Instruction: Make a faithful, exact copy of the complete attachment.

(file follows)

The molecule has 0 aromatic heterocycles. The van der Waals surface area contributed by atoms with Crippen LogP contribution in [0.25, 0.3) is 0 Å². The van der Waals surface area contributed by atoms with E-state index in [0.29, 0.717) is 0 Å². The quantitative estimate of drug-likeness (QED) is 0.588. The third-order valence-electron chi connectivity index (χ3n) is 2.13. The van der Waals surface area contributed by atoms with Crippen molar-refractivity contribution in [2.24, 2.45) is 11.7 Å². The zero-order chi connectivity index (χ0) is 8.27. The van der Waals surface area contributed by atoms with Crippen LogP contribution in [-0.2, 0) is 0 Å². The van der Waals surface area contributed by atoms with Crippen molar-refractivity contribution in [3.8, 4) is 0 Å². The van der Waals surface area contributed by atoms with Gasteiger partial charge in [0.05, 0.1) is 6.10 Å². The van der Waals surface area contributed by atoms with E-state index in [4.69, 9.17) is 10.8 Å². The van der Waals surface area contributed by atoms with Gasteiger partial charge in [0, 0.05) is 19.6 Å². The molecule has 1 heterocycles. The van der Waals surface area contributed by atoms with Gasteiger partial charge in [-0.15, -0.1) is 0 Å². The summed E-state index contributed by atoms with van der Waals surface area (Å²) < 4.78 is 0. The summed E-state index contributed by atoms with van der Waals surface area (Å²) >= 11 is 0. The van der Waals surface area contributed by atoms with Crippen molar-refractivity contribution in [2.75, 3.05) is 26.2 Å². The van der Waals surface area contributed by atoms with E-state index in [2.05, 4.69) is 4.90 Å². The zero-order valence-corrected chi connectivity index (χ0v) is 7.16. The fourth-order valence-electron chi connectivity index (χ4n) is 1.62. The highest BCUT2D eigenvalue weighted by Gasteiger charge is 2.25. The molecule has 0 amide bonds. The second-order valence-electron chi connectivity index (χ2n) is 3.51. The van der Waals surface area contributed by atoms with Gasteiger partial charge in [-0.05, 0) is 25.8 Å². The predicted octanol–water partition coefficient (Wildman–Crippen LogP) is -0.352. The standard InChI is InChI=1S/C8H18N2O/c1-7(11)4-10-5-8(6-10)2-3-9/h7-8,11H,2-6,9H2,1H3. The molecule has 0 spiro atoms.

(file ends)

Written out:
The molecule has 0 aromatic heterocycles. The van der Waals surface area contributed by atoms with Crippen LogP contribution in [0.25, 0.3) is 0 Å². The van der Waals surface area contributed by atoms with E-state index in [0.29, 0.717) is 0 Å². The quantitative estimate of drug-likeness (QED) is 0.588. The third-order valence-electron chi connectivity index (χ3n) is 2.13. The van der Waals surface area contributed by atoms with Crippen molar-refractivity contribution in [2.24, 2.45) is 11.7 Å². The zero-order chi connectivity index (χ0) is 8.27. The van der Waals surface area contributed by atoms with Crippen LogP contribution in [-0.2, 0) is 0 Å². The van der Waals surface area contributed by atoms with Crippen molar-refractivity contribution in [3.8, 4) is 0 Å². The van der Waals surface area contributed by atoms with Gasteiger partial charge in [0.05, 0.1) is 6.10 Å². The van der Waals surface area contributed by atoms with E-state index in [4.69, 9.17) is 10.8 Å². The van der Waals surface area contributed by atoms with Gasteiger partial charge in [0, 0.05) is 19.6 Å². The molecule has 1 heterocycles. The van der Waals surface area contributed by atoms with Gasteiger partial charge in [-0.15, -0.1) is 0 Å². The summed E-state index contributed by atoms with van der Waals surface area (Å²) < 4.78 is 0. The summed E-state index contributed by atoms with van der Waals surface area (Å²) >= 11 is 0. The van der Waals surface area contributed by atoms with Crippen molar-refractivity contribution in [2.75, 3.05) is 26.2 Å². The van der Waals surface area contributed by atoms with E-state index in [2.05, 4.69) is 4.90 Å². The zero-order valence-corrected chi connectivity index (χ0v) is 7.16. The fourth-order valence-electron chi connectivity index (χ4n) is 1.62. The highest BCUT2D eigenvalue weighted by Gasteiger charge is 2.25. The molecule has 0 amide bonds. The second-order valence-electron chi connectivity index (χ2n) is 3.51. The van der Waals surface area contributed by atoms with Gasteiger partial charge in [-0.05, 0) is 25.8 Å². The predicted octanol–water partition coefficient (Wildman–Crippen LogP) is -0.352. The standard InChI is InChI=1S/C8H18N2O/c1-7(11)4-10-5-8(6-10)2-3-9/h7-8,11H,2-6,9H2,1H3. The molecule has 0 spiro atoms.